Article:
I’m sharing the below not as a medical expert but as someone with lived-experience of chronic sickness, as someone who has been a long-time carer of those living with sickness, including previously whose family member had a life-threatening contagious viral disease which had devastating impacts and as someone whose practice for years has been rooted in Disability Justice.
Deeply- breathing is an important way to regulate your nervous system and reduce stress which can prevent the immune system operating at its optimum.
- Context: Sickness is not a failure/ something that should be punished, be mindful how language reproduces cultures of fear and shame
- Context: Look to/ uplift those doing the work of disability justice who have proven over and over again how to navigate and survive societies who have neglected and failed those with chronic ill-health and sickness as public health issues – there is wisdom and genius here
- Context: We are living in the consequences of hundreds of years of chronic sustainability via systems of oppression such as colonialism and capitalism that brutalised our bodies as well as emerging sickness due to climate degradation – this is a global and public health matter
- Context: the British Neoliberal common-sense has made our relationships be based on individualisation – making our wellness and health be personal responsibility – when real health and healing happens in community – this can be online, and we need to practice new and adaptive ways
- Context: Not everyone can self-isolate – they live in houses/rooms that are shared and overcrowded.
- Context: Great focusing on hygiene but please understand the racialised and class biases that historically criminalised and punished people – language is important (e.g mass social cleansing/ gentrification)
SOME TIPS ON SELF ISOLATION:
- Feel what you need to feel but don’t project or put them on other people – unprocessed emotions get stored in our bodies but it’s not other people’s work to feel them for you
- Ground your body every day, both morning and night – sickness and fear of it can feel like a forever so being present helps things feel manageable and not overwhelming. (You can try breathwork, mountain pose, feeling the ground, centring yourself in the room, focusing on a particular thing, placing a hand on heart tuning in to your heartbeat – there are apps for these and YouTube)
- Time can become a loop in isolation both too fast and too slow – ground your day with routine and ritual, e.g. eat on time, shower, meditate, schedule a phone call – put alarms on your phone to get in habit – daily habits will give you a sense of flow, purpose and structure
- Listen to your body – help hear it better through stretching and gentle movement/yoga/ salah -bodywork strengthens communication between what your body needs and how you can meet those
- Isolation/mass fear can bring about feels of deep fear and anger, especially for those whose generational memories include survival of their communities being threatened – this is normal – process this through journaling/creating art/drawing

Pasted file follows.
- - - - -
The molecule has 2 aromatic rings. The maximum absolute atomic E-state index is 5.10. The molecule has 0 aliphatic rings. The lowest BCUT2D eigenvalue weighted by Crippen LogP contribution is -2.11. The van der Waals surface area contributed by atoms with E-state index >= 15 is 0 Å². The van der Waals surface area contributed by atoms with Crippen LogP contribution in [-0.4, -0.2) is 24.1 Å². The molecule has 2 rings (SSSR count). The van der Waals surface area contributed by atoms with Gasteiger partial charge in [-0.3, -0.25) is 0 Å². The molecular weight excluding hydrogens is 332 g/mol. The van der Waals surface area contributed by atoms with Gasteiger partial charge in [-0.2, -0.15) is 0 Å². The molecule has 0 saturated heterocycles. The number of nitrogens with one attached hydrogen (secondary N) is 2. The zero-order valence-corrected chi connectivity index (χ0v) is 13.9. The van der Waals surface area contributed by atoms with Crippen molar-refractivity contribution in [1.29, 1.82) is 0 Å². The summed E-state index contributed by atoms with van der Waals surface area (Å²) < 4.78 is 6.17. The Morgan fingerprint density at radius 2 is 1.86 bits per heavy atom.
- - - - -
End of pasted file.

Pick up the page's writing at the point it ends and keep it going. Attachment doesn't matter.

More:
- Balanced binging – diversify the sensory experiences Netflix/podcasts/audiobooks/books/music
- Find ways to give yourself joy and do things for your body – when we are in fear we can disassociate from our bodies – dance/sing/pleasure activism/rewatch things that make you belly laugh
- Watch movies with friends via WhatsApp/Skype/Zoom – collectivise online chill
- shaking out body/tremoring/tapping your body can be a great way to release adrenaline
- Use plants and herbs in teas/oils to build the immunity system, soothe the nervous system and purify the air (you can google online for these/please put on comments)
- Melanated – try to get sun where you can
- Sleep on time and don’t stay in bed all day if you are well enough – change clothes, do laundry – personal and sleep hygiene are so important for feeling well.
- Send people food
- Digital justice – not everyone has wifi/ data so check-in with neighbours and share wifi where needed
- If you’re someone with resources and money, please ease someone who lives in precarity by letting them know you could put some £££ their way, so they are not forced to be out
- Not a silver lining but personally when I got sick a year and a half ago, I was forced to surrender realities of who I thought I was or what my life would be. I actually did a surrender ceremony, where I mapped out all the different realities and versions of myself I had projected and I handed them over to universe/ divine/ god. Now I am living my most liberated and joyful life, I am only myself with nothing to prove or need to be. It taught me justice means I no longer get to abandon myself even when things are uncomfortable/uncertain – ever and that we must not abandon each other too. Combined with Disability Justice it fostered profound accessibility by redressing disposability culture, internally and externally. Whether it’s through connecting to my body, as a means to not self-abandon or whether it’s looking at practical ways that all of us get to participate so no one is left behind. Not abandoning ourselves or each other because it is painful, risks loss or is hard, are the necessary social habits that will make health possible for all us.